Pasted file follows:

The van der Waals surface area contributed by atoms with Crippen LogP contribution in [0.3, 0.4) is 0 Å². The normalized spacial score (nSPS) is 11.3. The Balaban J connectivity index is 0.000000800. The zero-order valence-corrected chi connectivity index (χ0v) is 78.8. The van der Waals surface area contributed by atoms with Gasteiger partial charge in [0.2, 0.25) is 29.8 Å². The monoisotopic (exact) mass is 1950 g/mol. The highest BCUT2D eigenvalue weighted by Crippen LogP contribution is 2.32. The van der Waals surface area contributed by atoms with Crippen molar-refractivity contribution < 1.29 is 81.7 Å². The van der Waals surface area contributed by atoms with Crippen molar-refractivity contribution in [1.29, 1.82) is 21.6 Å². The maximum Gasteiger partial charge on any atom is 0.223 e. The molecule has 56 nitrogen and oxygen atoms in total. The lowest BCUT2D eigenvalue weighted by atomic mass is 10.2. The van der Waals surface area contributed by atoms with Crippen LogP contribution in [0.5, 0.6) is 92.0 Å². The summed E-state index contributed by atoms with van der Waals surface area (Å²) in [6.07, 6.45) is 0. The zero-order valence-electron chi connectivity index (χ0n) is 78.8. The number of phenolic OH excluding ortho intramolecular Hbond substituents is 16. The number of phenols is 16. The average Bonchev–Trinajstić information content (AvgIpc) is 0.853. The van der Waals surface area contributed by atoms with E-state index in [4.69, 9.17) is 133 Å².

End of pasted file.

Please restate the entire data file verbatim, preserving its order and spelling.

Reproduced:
The van der Waals surface area contributed by atoms with Crippen LogP contribution in [0.3, 0.4) is 0 Å². The normalized spacial score (nSPS) is 11.3. The Balaban J connectivity index is 0.000000800. The zero-order valence-corrected chi connectivity index (χ0v) is 78.8. The van der Waals surface area contributed by atoms with Gasteiger partial charge in [0.2, 0.25) is 29.8 Å². The monoisotopic (exact) mass is 1950 g/mol. The highest BCUT2D eigenvalue weighted by Crippen LogP contribution is 2.32. The van der Waals surface area contributed by atoms with Crippen molar-refractivity contribution < 1.29 is 81.7 Å². The van der Waals surface area contributed by atoms with Crippen molar-refractivity contribution in [1.29, 1.82) is 21.6 Å². The maximum Gasteiger partial charge on any atom is 0.223 e. The molecule has 56 nitrogen and oxygen atoms in total. The lowest BCUT2D eigenvalue weighted by atomic mass is 10.2. The van der Waals surface area contributed by atoms with Crippen LogP contribution in [0.5, 0.6) is 92.0 Å². The summed E-state index contributed by atoms with van der Waals surface area (Å²) in [6.07, 6.45) is 0. The zero-order valence-electron chi connectivity index (χ0n) is 78.8. The number of phenolic OH excluding ortho intramolecular Hbond substituents is 16. The number of phenols is 16. The average Bonchev–Trinajstić information content (AvgIpc) is 0.853. The van der Waals surface area contributed by atoms with E-state index in [4.69, 9.17) is 133 Å².